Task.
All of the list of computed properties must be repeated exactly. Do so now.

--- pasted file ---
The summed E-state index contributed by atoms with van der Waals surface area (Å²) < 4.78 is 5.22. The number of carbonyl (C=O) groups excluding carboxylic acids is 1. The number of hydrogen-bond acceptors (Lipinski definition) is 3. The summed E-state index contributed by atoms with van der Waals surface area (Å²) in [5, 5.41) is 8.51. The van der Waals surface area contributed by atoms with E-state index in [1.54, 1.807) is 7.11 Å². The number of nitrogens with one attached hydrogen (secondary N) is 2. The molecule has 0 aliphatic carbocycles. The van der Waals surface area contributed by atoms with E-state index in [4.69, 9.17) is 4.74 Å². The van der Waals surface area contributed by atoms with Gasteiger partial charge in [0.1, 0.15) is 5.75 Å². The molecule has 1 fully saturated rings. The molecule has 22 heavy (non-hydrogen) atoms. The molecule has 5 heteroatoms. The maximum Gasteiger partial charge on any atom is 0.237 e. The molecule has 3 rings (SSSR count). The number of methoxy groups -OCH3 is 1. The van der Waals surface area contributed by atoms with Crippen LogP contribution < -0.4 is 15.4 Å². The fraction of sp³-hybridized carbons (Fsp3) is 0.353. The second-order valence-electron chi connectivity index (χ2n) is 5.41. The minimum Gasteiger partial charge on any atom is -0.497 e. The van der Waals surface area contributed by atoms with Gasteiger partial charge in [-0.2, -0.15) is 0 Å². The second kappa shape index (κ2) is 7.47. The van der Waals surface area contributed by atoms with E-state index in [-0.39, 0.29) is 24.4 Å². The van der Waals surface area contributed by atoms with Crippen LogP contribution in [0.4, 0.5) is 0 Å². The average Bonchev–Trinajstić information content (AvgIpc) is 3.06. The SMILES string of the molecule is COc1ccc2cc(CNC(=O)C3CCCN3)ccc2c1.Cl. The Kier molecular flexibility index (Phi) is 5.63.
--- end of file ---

The summed E-state index contributed by atoms with van der Waals surface area (Å²) < 4.78 is 5.22. The number of carbonyl (C=O) groups excluding carboxylic acids is 1. The number of hydrogen-bond acceptors (Lipinski definition) is 3. The summed E-state index contributed by atoms with van der Waals surface area (Å²) in [5, 5.41) is 8.51. The van der Waals surface area contributed by atoms with E-state index in [1.54, 1.807) is 7.11 Å². The number of nitrogens with one attached hydrogen (secondary N) is 2. The molecule has 0 aliphatic carbocycles. The van der Waals surface area contributed by atoms with E-state index in [4.69, 9.17) is 4.74 Å². The van der Waals surface area contributed by atoms with Gasteiger partial charge in [0.1, 0.15) is 5.75 Å². The molecule has 1 fully saturated rings. The molecule has 22 heavy (non-hydrogen) atoms. The molecule has 5 heteroatoms. The maximum Gasteiger partial charge on any atom is 0.237 e. The molecule has 3 rings (SSSR count). The number of methoxy groups -OCH3 is 1. The van der Waals surface area contributed by atoms with Crippen LogP contribution < -0.4 is 15.4 Å². The fraction of sp³-hybridized carbons (Fsp3) is 0.353. The second-order valence-electron chi connectivity index (χ2n) is 5.41. The minimum Gasteiger partial charge on any atom is -0.497 e. The van der Waals surface area contributed by atoms with Gasteiger partial charge in [-0.2, -0.15) is 0 Å². The second kappa shape index (κ2) is 7.47. The van der Waals surface area contributed by atoms with E-state index in [-0.39, 0.29) is 24.4 Å². The van der Waals surface area contributed by atoms with Crippen LogP contribution in [0.4, 0.5) is 0 Å². The average Bonchev–Trinajstić information content (AvgIpc) is 3.06. The SMILES string of the molecule is COc1ccc2cc(CNC(=O)C3CCCN3)ccc2c1.Cl. The Kier molecular flexibility index (Phi) is 5.63.